under his protection, they infused a spirit of leniency and mildness into Roman legislation which effectu- ally safeguarded the weak and the unprotected, slaves, wards, and orphans, against aggressions of the powerful. The entire system of law was not re- modelled in the reign of .\ntoninus, but an impulse was given in this direction which produced the later golden jieriod of Roman jurisprudence under Sep- timius Scverus, Caracalla, and Ale.xamler Severus.
In religion .\ntoninus was deeply devoted to the traditional worship of the Empire. He had none of the scepticism of Hadrian, none of the blind fanati- cism of his successor. Perhaps as a consequence superstition and the worship of new deities multi- plied under his administration. In his dealings with the Christians Antoninus went no further than to maintain the procedure outlined by Trajan, though the unswerving devotion of the Emperor to the national gods could not fail to bring the conduct of the Christians into unfavourable contrast. Very few indications of the Emperor's attitude towards his Christian subjects are to be found in contemporary documents. The most valuable is that of the Chris- tian Bishop Melito of Sardes (Eusebius, Hist. Eccles., IV, xxvi, 10). In his ".Vpologj'" to Marcus Aurelius he speaks of "letters" addressed by Antoninus Pius to the Larissaans. the Thessalonians, the .Athe- nians, and to all the Greeks, forbidding all tumultuous outbreaks against the Cliristians. The edict found in Eusebius (op. cit.. IV, 13) is now looked on by most critics as a forgerj' of the latter half of the second century. In the past, Tillemont, and in the present, Wieseler stand for its genuineness. "It speaks in admiring terms of the innocence of the Christians, declares unproved the charges against them, bids men admire the steadfastness and faith with which they met the earthquake and other calamities that drove others to despair, ascribes the persecutions to the jealousy which men felt against those who were truer worshippers of God than themselves." This temper of mind was entirely in conformity with the spirit of the existing legislation as laid down by Trajan and interpreted by Hadrian: that extra- judicial action on the part of the people against the Christians should not be tolerated by the authorities. The death of Polycarp, Bishop of Smyrna, which took place in lo.') or 156, shows how a Roman pro- consul, tliough he knew his duty, still permitted himself to be swayed by popular clamour. In the case of the proconsul Prudens (Tertull., Ad. Scap., ix) we see how ineffectual popular outcries were in the face of strong administration, and how efficiently the interests of the Cliristians were safeguarded, except in the case of actual evidence in an open court. There can be no doubt, however, that per- secution did take place in the reign of Antoninus, and that many Christians did suffer death. The pages of the contemporary apologists, though lack- mg in detail, are ample proof that capital punishment was frequently inflicted. The passive attitude of Antoninus had no small influence on the internal de- velopment of Christianity. Heresy was then ram- pant on all sides; consequently, in order to strengthen the bonds of discipline and morality, and to enforce unity of doctrine, concerted action was called for. The tolerant attitude of the Emperor made possible a broad and vigorous activity on the part of the Christian bishops, one e\ndence of which is the insti- tution of s^Tiods or councils of the Christian leaders, then first held on an extensive scale, and ilcscribcd at some length by Eusebius in his Church History. In this way. it may be .said, the Emperor contributed to the development of Christian unity.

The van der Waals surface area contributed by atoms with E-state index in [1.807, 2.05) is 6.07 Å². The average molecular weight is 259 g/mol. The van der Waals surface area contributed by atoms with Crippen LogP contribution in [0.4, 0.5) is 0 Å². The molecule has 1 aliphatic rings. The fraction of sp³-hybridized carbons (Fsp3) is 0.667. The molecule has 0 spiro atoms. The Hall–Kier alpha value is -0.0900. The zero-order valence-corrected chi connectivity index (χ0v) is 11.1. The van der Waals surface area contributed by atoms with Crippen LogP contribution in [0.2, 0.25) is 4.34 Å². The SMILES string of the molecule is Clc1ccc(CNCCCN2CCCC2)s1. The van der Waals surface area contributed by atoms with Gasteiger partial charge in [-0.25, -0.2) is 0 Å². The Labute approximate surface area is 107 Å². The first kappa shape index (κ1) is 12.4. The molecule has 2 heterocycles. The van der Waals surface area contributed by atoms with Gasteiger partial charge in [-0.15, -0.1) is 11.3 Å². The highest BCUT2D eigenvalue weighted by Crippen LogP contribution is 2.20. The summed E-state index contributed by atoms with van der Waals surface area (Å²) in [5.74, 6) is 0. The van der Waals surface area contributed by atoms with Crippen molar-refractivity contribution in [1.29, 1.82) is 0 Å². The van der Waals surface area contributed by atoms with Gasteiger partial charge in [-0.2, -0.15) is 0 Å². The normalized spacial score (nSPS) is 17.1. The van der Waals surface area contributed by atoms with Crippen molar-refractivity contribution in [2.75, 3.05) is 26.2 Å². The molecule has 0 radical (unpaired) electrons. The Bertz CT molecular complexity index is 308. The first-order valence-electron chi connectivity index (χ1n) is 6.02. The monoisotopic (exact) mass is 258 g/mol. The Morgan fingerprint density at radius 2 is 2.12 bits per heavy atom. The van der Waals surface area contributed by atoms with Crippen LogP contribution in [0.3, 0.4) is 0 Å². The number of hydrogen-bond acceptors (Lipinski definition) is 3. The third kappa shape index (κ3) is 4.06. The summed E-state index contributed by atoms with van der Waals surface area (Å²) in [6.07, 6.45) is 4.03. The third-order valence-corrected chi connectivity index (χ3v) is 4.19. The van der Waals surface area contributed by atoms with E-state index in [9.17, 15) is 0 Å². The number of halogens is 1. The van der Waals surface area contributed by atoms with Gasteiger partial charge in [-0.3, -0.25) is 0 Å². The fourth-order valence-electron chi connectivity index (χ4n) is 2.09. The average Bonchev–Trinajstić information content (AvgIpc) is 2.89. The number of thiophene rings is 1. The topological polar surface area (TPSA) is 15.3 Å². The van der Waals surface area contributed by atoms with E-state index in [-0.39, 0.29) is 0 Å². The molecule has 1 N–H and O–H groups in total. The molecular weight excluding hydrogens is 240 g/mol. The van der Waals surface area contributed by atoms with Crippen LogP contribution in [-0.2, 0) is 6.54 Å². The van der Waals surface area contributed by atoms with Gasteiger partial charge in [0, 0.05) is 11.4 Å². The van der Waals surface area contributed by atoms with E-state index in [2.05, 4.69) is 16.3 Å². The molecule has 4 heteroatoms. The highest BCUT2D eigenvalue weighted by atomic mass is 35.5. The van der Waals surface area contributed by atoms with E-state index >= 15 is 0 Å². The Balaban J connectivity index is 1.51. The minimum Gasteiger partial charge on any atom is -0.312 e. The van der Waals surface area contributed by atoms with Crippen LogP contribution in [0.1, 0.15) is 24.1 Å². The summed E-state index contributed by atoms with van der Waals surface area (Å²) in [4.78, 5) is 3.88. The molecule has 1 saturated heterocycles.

The knon'n dcUiils of the hfe of Antoninujt Piu? are found in the Scriptorra ItiaturitT Au^juatT (e<t. Pktkr), and in .\rRE- LU's Virroit. MfditatitifiK of MarcuM Aurehua. and the source.* UHually found in oil hi.sloriej* of the perioii. e. a. OlimoN. De- clim and Fali of (At- Kunuin Empire (&a overarawn, but elo-